Review of Untold Night and Day by Bae Suah

ISBN 1419744380 (ISBN13: 9781419744389)

What starts as a quiet tale of a struggling middle class youth in Korea becomes a disorienting and surreal fable of identity, love, and art.

At the intersection of Murakami and Kafka, Bae Suah occupies her own corner of contemporary literature. At times as light and charming as Banana Yoshimoto or Hiromi Kawakami, she also possesses highly literary powers comparable to Marquez. It is impossible to pin down exactly how she manages to convey rich detail, elegant economy, vivid characterization, and dream-like magic all at once.

Several recurrent images pervade the novel, which is organized like a piece of music. The refrains remind us of certain memories, but they also establish specific symbols. The effect of these interesting moments shed light on the passage of time in the world of the novel. It is clever in the extreme how Suah manages to weave together disparate occurrences in intriguing ways – whether it is an encounter in a theater or a magical bus ride through downtown, each wave of surrealism serves to construct a heartfelt nuance of youthful regret, love-lorn solitude, or the existential dilemma of a dreaming poet. Temperature crops up frequently in the book, enhancing the characters’ skewed perspective with irony, hyperbole, and sympathy.

Bae Suah has said in interviews, that she did not choose Korea, as one does not choose one’s name, but it is hers all the same. This uncertain commitment to national identity may be seen in some of her works dealing with outsiders, foreigners, and dispossessed Koreans. Here she describes South Korea as an island, surrounded on 3 sides by water, and on the fourth by an uncrossable border.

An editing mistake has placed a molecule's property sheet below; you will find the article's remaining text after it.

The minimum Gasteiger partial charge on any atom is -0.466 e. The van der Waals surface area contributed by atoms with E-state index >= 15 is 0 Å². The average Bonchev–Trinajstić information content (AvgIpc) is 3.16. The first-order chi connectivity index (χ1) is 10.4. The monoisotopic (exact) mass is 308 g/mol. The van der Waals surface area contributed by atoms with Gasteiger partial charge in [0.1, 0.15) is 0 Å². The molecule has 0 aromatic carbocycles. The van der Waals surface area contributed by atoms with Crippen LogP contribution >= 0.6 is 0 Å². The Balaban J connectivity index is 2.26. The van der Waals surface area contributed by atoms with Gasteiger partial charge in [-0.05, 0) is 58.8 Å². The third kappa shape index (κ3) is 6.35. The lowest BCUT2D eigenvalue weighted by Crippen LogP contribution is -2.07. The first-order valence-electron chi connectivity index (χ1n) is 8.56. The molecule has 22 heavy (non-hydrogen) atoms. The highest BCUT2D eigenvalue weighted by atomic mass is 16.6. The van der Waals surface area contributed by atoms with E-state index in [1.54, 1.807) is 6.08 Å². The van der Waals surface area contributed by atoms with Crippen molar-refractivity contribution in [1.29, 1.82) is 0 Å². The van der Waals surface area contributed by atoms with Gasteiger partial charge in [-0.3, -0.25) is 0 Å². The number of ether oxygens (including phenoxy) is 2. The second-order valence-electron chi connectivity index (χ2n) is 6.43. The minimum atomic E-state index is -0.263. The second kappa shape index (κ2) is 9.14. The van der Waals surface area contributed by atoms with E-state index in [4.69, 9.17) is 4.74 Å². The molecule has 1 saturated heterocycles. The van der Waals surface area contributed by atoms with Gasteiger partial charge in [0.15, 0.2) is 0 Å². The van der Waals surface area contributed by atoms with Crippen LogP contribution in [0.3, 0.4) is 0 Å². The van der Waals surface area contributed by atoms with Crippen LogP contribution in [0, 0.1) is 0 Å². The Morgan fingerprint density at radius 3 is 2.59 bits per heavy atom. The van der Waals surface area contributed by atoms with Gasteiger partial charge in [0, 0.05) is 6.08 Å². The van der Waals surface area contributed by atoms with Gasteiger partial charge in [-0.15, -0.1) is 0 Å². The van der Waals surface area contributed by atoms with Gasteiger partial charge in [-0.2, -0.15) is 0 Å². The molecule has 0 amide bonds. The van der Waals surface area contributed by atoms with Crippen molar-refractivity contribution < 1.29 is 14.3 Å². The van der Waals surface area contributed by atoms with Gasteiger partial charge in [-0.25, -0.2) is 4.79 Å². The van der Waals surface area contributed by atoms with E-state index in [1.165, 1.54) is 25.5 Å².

Transportation is another underlying theme of the novel – trains, planes, taxis and buses. A fair portion of the action takes place while the characters are standing still, but movement continues in their interactions, as they often recount journeys and far-removed events. I got the impression that the interstices of life, the introspective moments, intruded in unexpected ways, to punctuate the impressionistic qualities the author was going for. If you are not familiar with her style, the aimlessness or “random” aspect may trick you into believing this masterful novel is sloppy. In fact, it is a honed, enchanting, mesmeric experience, a dream of life, wherein emotion and memory collide.

I’m astounded by what this author has managed to do in the 4 books of hers I’ve read. The last one in English is called Recitation, and I will not be able to resist reading it for long.

Thanks go to the publisher who provided an ARC through Netgalley.

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